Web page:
None of these projects are situated in a gallery of museum building but they deliver on organisational mission nonetheless. What needs to be done outside your walls that mobile could support?  Is their evidence in the environment that needs to be gathered? Are there documents in your archives that will provide an insight into your collection?

5 Responses to “User-Generated Content: Where’s the Opportunity for Mobile?”

  • Ed Rodley says:

    Great post, and very topical given all the mobile surveys and conferences going on. It also restates a point that both the Learning Times and AAM surveys made clear regarding museums and mobile users, namely that we don’t do a good job defining our audiences. All these projects are aimed at a defined niche community. What could we do in a mobile setting that was a s compelling?

    I am a big fan of Old Weather. It’s a great counter-intuitive example. “You’re gonna get people to read old weather reports from Royal Navy ships and transcribe the barometric pressure and stuff? Yeah, right!”

    But it works. The interface scaffolds you enough to make it fun, and the narrative of picking a ship and seeing a journey unfold as you plot locations was really compelling to me. It held me for a few weeks, and I’m not much of a 20th c. naval history buff.

    • Lindsey says:

      Thanks for the comment Ed. It is an interesting one – I went to a conference where they called it the ‘Untapped Middle Age Geek’ market, which isn’t particularly flattering but is definitely a niche audience likely to have smartphones and be interested in playing with data.

      One thing that struck me is that science/technology/engineering focused museums have always been a tough place for in-gallery mobile. Often too many interesting buttons to press and things to waggle or peer into to make offer great mobile experience. It does strike me as an opportunity – particularly if you’re looking to raise finance for an app…

  • Lynda Kelly says:

    Great post. I think it is relevant across all the three spaces museums operate within, not just mobile. Been thinking about this a lot recently and more can be found here:http://australianmuseum.net.au/BlogPost/Audience-Research-Blog/The-world-of-museums

    I don’t think we should be confining these conversations to just one of these spheres, they are all intimately linked imv.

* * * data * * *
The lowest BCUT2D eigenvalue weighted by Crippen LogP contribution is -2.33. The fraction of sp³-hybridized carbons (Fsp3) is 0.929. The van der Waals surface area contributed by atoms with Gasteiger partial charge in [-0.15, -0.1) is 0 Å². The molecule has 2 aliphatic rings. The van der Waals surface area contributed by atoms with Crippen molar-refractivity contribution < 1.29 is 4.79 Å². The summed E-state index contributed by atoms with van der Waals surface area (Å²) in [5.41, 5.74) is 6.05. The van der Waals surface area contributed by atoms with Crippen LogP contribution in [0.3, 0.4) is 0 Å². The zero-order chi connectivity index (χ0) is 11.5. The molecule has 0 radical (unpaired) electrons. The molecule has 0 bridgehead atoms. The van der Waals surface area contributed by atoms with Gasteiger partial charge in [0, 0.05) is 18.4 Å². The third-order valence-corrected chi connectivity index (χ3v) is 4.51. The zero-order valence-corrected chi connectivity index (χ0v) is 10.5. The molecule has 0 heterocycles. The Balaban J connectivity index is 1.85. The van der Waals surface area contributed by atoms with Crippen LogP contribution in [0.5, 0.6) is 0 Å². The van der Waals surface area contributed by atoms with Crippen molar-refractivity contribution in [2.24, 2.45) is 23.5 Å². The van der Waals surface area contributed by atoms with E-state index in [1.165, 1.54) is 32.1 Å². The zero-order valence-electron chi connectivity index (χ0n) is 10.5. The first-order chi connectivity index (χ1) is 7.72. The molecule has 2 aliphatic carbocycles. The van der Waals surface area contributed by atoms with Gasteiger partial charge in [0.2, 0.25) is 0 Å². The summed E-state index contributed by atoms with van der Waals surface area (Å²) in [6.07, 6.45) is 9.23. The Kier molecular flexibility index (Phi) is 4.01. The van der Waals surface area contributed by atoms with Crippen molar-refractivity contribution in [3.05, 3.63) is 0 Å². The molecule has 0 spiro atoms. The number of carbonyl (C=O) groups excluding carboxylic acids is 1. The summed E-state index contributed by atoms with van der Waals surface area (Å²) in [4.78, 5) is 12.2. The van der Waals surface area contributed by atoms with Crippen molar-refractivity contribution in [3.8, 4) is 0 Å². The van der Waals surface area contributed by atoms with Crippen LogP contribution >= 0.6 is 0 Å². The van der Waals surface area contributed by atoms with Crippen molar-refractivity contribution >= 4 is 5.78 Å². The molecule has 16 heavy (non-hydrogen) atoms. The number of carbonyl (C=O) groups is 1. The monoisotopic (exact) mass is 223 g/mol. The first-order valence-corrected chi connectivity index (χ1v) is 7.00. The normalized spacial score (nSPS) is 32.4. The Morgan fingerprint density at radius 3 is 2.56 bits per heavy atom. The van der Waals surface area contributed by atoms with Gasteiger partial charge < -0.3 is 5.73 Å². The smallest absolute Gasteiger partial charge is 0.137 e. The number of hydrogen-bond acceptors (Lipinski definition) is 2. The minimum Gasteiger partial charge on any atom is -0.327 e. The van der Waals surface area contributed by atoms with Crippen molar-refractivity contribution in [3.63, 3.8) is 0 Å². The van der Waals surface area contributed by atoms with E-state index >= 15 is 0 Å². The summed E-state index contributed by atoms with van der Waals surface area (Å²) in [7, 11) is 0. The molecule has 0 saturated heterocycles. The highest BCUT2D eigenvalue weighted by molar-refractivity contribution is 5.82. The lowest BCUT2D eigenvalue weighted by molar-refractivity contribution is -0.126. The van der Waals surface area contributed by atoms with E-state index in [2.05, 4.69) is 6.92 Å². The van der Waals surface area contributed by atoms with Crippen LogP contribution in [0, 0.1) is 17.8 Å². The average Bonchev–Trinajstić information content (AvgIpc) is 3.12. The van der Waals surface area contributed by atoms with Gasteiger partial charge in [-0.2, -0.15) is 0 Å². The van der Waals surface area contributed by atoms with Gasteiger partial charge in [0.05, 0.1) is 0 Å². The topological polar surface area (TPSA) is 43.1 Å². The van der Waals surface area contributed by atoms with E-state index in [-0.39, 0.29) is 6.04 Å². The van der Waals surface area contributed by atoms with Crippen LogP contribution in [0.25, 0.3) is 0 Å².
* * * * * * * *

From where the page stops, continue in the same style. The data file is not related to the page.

Thnx for your blog also – it’s a great resource!

  • Wonderful synthesis of many important ideas in this post! “Recruit the world” is the vision and mantra I have proposed for the Smithsonian’s mobile strategy. It is hugely inspired by crowdsourcing (which has been going on at the Smithsonian since its founding) and also mobile initiatives like The Extraordinaries’ microvolunteering http://beextra.org as well as fixed web-based projects like the ones you cite here.

    I also think that niche audiences are strategically critical to museums: as I have mentioned in several recent presentations (MW2010, Tate Handheld 2010, MuseumID 2010), niche audiences and the content and expertise they want are precisely what museums are best at. As Max Anderson has said (if I may paraphrase), trying to compete with a mass-market entertainment business model like Disney’s that doesn’t play to our strengths and our unique business constraints as institutions for the public good is setting ourselves up to fail. I’m really interested in the work of theorists like Chris Anderson, who are studying alternative business models that succeed precisely by serving the “long tail.” I hope we’ll discover that the network effects of connecting all of those niche audiences, through mobile platforms among others, will help the museum succeed against its key metrics of quality, relevance, sustainability and accountability in this connected world – anyway, I aim to try to find out!

    • alyson says:

      Thanks everyone for these positive comments and suggestions – it’s a real help and good to know we’re not way off track with these ideas!

Leave a Reply